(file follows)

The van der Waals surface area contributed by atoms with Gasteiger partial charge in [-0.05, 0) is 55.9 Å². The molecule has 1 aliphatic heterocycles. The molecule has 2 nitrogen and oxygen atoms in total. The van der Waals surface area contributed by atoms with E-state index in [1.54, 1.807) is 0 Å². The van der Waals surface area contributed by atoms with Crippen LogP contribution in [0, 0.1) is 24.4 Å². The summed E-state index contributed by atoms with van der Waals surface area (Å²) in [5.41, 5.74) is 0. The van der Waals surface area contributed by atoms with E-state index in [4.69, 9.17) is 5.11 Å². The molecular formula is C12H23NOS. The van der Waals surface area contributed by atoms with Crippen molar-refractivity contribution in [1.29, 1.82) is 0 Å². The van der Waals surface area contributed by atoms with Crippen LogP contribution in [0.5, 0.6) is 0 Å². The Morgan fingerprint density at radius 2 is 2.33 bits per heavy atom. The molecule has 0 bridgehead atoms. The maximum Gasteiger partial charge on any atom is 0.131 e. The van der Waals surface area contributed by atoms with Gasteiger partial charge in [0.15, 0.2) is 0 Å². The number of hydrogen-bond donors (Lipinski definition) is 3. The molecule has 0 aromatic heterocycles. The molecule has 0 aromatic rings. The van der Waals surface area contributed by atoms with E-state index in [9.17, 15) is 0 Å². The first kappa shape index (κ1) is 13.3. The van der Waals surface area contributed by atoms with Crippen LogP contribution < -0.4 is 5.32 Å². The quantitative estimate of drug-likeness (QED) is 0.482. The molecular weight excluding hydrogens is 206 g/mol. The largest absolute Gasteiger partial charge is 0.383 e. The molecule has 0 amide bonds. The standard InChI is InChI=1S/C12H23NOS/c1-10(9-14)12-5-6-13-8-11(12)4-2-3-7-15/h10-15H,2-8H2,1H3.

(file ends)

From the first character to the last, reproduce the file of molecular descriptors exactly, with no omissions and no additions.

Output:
The van der Waals surface area contributed by atoms with Gasteiger partial charge in [-0.05, 0) is 55.9 Å². The molecule has 1 aliphatic heterocycles. The molecule has 2 nitrogen and oxygen atoms in total. The van der Waals surface area contributed by atoms with E-state index in [1.54, 1.807) is 0 Å². The van der Waals surface area contributed by atoms with Crippen LogP contribution in [0, 0.1) is 24.4 Å². The summed E-state index contributed by atoms with van der Waals surface area (Å²) in [5.41, 5.74) is 0. The van der Waals surface area contributed by atoms with E-state index in [4.69, 9.17) is 5.11 Å². The molecular formula is C12H23NOS. The van der Waals surface area contributed by atoms with Crippen molar-refractivity contribution in [1.29, 1.82) is 0 Å². The van der Waals surface area contributed by atoms with Crippen LogP contribution in [0.5, 0.6) is 0 Å². The Morgan fingerprint density at radius 2 is 2.33 bits per heavy atom. The molecule has 0 bridgehead atoms. The maximum Gasteiger partial charge on any atom is 0.131 e. The van der Waals surface area contributed by atoms with Gasteiger partial charge in [0.15, 0.2) is 0 Å². The number of hydrogen-bond donors (Lipinski definition) is 3. The molecule has 0 aromatic heterocycles. The molecule has 0 aromatic rings. The van der Waals surface area contributed by atoms with E-state index in [9.17, 15) is 0 Å². The first kappa shape index (κ1) is 13.3. The van der Waals surface area contributed by atoms with Crippen LogP contribution < -0.4 is 5.32 Å². The quantitative estimate of drug-likeness (QED) is 0.482. The molecular weight excluding hydrogens is 206 g/mol. The largest absolute Gasteiger partial charge is 0.383 e. The molecule has 0 amide bonds. The standard InChI is InChI=1S/C12H23NOS/c1-10(9-14)12-5-6-13-8-11(12)4-2-3-7-15/h10-15H,2-8H2,1H3.